“Our Hands Are Up, Don’t Shoot Us!”
Protestors faced the Ferguson, Missouri Police Department with their hands raised and chanted for local law enforcement to not shoot them dead. Last weekend, in the early afternoon, Darren Wilson, a white police officer repeatedly shot and ultimately killed an unarmed 18 year old African American youth. Witnesses reported that the young man did not assault the officer and raised his hands in the air, when he was fatally shot. The community responded with shock, anguish and outrage which has spread to the entire country. The police killing of Michael Brown has reignited concerns about racism, the increasing militarization of police and the protection of the right to protest.
Officer Wilson ordered Michael Brown out of the street and reached through his squad car window to grab Michael by the neck. Approximately five minutes later, and by the time a second officer arrived on the scene, Michael Brown was dead. Later the police chief would report that Officer Wilson fired more than one shot but he could not comment on the total number of shots that were fired in the killing of Michael Brown. Following the shooting, Ferguson police alleged Michael had been involved in a convenience store theft earlier in the day, although they acknowledge it did not relate to the reason he was stopped.
The community reacted in protest coming together for candlelight vigils, demonstrations and hundreds participating in the face off at the police station. Some local businesses were damaged as anger and frustration mounted. The police responded by donning riot gear and firing rubber bullets and tear gas at community members and journalists who came to cover the story. The police patrolled the streets with a sniper sitting atop an armored personnel carrier that looked like a military tank. Over the three days following the killing of Michael Brown, more than 50 people were arrested. Police critically wounded a man near the protest sites and shot a pastor in the stomach with a rubber bullet. A recent graduate of Howard University working as a legal assistant was shot in the head while participating in the protests.
Ferguson, Missouri is a northern suburb of Saint Louis. Educators describe it as a relatively stable, working and middle income community of 21,000 people. The city’s population is 63% African American and the municipal leadership and police force are predominately white. In fact, 50 of the 53 officers on the Ferguson Police Department are white. Academic studies of traffic stops in Ferguson reveal that 86% of those stopped by police are African American. Commentators across the country are reminded of Trayvon Martin and the demonstrators chanting “I can’t breathe” to protest the killing of Eric Garner in New York as a result of a police chokehold.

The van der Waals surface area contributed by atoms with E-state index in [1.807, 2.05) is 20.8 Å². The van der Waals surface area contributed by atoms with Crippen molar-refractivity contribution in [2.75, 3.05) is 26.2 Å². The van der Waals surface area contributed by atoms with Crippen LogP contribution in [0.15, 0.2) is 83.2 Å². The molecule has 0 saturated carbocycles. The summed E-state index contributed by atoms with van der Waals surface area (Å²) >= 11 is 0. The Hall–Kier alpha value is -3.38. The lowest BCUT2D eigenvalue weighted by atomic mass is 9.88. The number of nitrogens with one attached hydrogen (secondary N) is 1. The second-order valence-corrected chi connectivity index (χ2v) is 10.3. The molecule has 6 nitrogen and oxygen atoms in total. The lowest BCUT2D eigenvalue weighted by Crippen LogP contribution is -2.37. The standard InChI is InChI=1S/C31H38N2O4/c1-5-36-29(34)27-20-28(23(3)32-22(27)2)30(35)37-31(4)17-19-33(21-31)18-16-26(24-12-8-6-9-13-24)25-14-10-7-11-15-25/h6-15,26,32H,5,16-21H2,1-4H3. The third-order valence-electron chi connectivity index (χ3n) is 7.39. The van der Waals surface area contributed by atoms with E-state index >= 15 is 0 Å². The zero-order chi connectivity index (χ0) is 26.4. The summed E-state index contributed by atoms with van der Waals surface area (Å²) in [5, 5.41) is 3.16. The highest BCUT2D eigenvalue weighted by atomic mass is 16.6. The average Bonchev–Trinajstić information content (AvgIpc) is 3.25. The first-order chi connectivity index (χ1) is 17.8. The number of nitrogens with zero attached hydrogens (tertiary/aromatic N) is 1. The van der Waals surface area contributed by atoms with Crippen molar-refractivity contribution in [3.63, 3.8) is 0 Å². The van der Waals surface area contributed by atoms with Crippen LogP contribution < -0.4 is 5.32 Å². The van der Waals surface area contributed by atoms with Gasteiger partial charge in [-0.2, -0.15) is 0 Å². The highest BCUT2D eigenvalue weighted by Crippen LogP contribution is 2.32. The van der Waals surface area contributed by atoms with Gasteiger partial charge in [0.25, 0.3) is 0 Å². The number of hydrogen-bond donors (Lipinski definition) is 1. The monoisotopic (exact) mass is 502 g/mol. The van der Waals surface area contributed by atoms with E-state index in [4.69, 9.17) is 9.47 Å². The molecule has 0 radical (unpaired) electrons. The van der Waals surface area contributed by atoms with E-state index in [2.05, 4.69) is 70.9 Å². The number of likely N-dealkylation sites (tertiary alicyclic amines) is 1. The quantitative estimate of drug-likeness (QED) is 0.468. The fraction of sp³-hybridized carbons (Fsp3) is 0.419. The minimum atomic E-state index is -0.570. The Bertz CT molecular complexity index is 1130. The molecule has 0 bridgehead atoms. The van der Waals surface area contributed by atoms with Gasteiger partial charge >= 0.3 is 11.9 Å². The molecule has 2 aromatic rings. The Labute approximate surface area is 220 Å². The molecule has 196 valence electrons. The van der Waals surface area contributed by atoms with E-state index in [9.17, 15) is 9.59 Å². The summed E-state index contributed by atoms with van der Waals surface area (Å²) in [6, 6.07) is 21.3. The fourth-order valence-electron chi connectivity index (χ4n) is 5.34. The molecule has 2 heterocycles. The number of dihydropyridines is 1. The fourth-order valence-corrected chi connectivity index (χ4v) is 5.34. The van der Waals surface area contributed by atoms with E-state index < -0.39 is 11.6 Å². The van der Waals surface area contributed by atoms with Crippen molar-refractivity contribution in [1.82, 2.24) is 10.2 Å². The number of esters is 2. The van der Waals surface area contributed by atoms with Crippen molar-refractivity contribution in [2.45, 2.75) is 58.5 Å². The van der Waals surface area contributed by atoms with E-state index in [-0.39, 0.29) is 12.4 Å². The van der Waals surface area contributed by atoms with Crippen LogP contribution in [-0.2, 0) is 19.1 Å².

An important distinction about the killing of Michael Brown as compared to others who have been killed by police is that it happened in broad daylight and in front of witnesses. The NAACP and national civil rights leaders are involved in supporting the community in Ferguson. On the other hand, a Missouri chapter of the Ku Klux Klan has sickeningly called Officer Wilson a “hero.” It is important and incumbent upon all those who seek equality and justice to be vigilant in witnessing racism and speaking out against this blight that continues to show itself in our communities and institutions.
Militarization of the Police
The response of the Ferguson Police Department to the understandable and justified outrage over Michael Brown’s killing was to show case for the nation the increasing militarization of local law enforcement and the spread of military weapons to police departments. The New York Times graphically shows the flow of assault rifles, armored vehicles and more to police forces across the country. You can see it here.
Tear gas is a chemical weapon that is prohibited from international warfare by the Geneva Convention. So-called nonlethal weapons are over a billion dollar global industry and business consultants predict an increasing market and high demand from law enforcement agencies. Ali Issa, a national field organizer with the War Resisters League explains “Tear gas and the police militarization that always comes with it do not appear in Ferguson and nationwide in a vacuum.” The Department of Defense, in recent years, supplied hundreds of millions of dollars worth of “excess” military equipment to law enforcement agencies. The targets of these weapons are often communities of color and poor people.
Representative Marcia Fudge, chairwoman of the Congressional Black Caucus released a statement on Thursday, August 14, 2014, that included: “Instead of being respected as citizens of this nation who have the right to vocally oppose what they believe is mistreatment, these people, many of whom are young adults, were met with tear gas, rubber bullets, and police equipped as though they are militia in a war zone… Law enforcement is supposed to protect and serve, not search, intimidate and assault.” Missouri senator Claire McCaskill added “We need to de-militarize this situation—this kind of response by the police has become the problem instead of the solution… my constituents are allowed to have peaceful protests, and the police need to respect that right and protect that right.” Representative John Lewis quoted Martin Luther King Jr., “Peace is not the absence of conflict, but the presence of justice.”
People’s Law Office echoes the outrage over the killing of Michael Brown and the militaristic and violent police response to the community reaction. As a civil rights law office who handles cases of police shootings and other forms of police brutality, we are recognize the racism and repression of dissent in Ferguson as being all too familiar. We stand in solidarity with the residents of Ferguson, Missouri and remain committed to the search for justice.